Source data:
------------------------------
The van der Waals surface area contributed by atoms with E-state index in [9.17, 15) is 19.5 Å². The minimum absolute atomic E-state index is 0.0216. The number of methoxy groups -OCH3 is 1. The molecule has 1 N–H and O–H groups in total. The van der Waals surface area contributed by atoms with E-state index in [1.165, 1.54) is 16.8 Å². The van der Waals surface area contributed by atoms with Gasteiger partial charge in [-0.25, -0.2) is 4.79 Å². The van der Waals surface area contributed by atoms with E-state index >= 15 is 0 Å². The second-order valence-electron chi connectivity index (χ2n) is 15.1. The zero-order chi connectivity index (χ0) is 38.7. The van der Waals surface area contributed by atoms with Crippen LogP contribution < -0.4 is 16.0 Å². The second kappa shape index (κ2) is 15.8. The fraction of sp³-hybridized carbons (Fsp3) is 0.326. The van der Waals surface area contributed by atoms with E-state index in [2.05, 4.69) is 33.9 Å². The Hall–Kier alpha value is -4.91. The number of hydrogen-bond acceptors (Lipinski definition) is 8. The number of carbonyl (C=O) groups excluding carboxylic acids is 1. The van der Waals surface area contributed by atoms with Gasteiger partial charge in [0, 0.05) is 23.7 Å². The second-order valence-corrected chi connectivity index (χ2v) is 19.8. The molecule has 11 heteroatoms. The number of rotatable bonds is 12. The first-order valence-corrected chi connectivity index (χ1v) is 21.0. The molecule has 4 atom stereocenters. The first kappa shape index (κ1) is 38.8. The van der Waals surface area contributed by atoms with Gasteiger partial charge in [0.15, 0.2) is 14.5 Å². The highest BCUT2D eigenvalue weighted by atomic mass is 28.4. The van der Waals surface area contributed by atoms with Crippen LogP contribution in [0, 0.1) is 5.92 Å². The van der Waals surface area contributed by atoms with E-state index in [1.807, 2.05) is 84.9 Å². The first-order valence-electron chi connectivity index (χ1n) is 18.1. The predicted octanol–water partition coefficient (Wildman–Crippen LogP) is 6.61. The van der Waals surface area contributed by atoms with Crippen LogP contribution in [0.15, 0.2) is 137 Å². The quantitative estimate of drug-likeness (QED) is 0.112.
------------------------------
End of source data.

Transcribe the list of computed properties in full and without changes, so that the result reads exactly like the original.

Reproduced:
The van der Waals surface area contributed by atoms with E-state index in [9.17, 15) is 19.5 Å². The minimum absolute atomic E-state index is 0.0216. The number of methoxy groups -OCH3 is 1. The molecule has 1 N–H and O–H groups in total. The van der Waals surface area contributed by atoms with E-state index in [1.165, 1.54) is 16.8 Å². The van der Waals surface area contributed by atoms with Gasteiger partial charge in [-0.25, -0.2) is 4.79 Å². The van der Waals surface area contributed by atoms with E-state index >= 15 is 0 Å². The second-order valence-electron chi connectivity index (χ2n) is 15.1. The zero-order chi connectivity index (χ0) is 38.7. The van der Waals surface area contributed by atoms with Crippen LogP contribution < -0.4 is 16.0 Å². The second kappa shape index (κ2) is 15.8. The fraction of sp³-hybridized carbons (Fsp3) is 0.326. The van der Waals surface area contributed by atoms with E-state index in [2.05, 4.69) is 33.9 Å². The Hall–Kier alpha value is -4.91. The number of hydrogen-bond acceptors (Lipinski definition) is 8. The number of carbonyl (C=O) groups excluding carboxylic acids is 1. The van der Waals surface area contributed by atoms with Gasteiger partial charge in [0, 0.05) is 23.7 Å². The second-order valence-corrected chi connectivity index (χ2v) is 19.8. The molecule has 11 heteroatoms. The number of rotatable bonds is 12. The first-order valence-corrected chi connectivity index (χ1v) is 21.0. The molecule has 4 atom stereocenters. The first kappa shape index (κ1) is 38.8. The van der Waals surface area contributed by atoms with Gasteiger partial charge in [0.15, 0.2) is 14.5 Å². The highest BCUT2D eigenvalue weighted by atomic mass is 28.4. The van der Waals surface area contributed by atoms with Crippen LogP contribution in [0, 0.1) is 5.92 Å². The van der Waals surface area contributed by atoms with E-state index in [1.807, 2.05) is 84.9 Å². The first-order valence-electron chi connectivity index (χ1n) is 18.1. The predicted octanol–water partition coefficient (Wildman–Crippen LogP) is 6.61. The van der Waals surface area contributed by atoms with Crippen LogP contribution in [0.15, 0.2) is 137 Å². The quantitative estimate of drug-likeness (QED) is 0.112.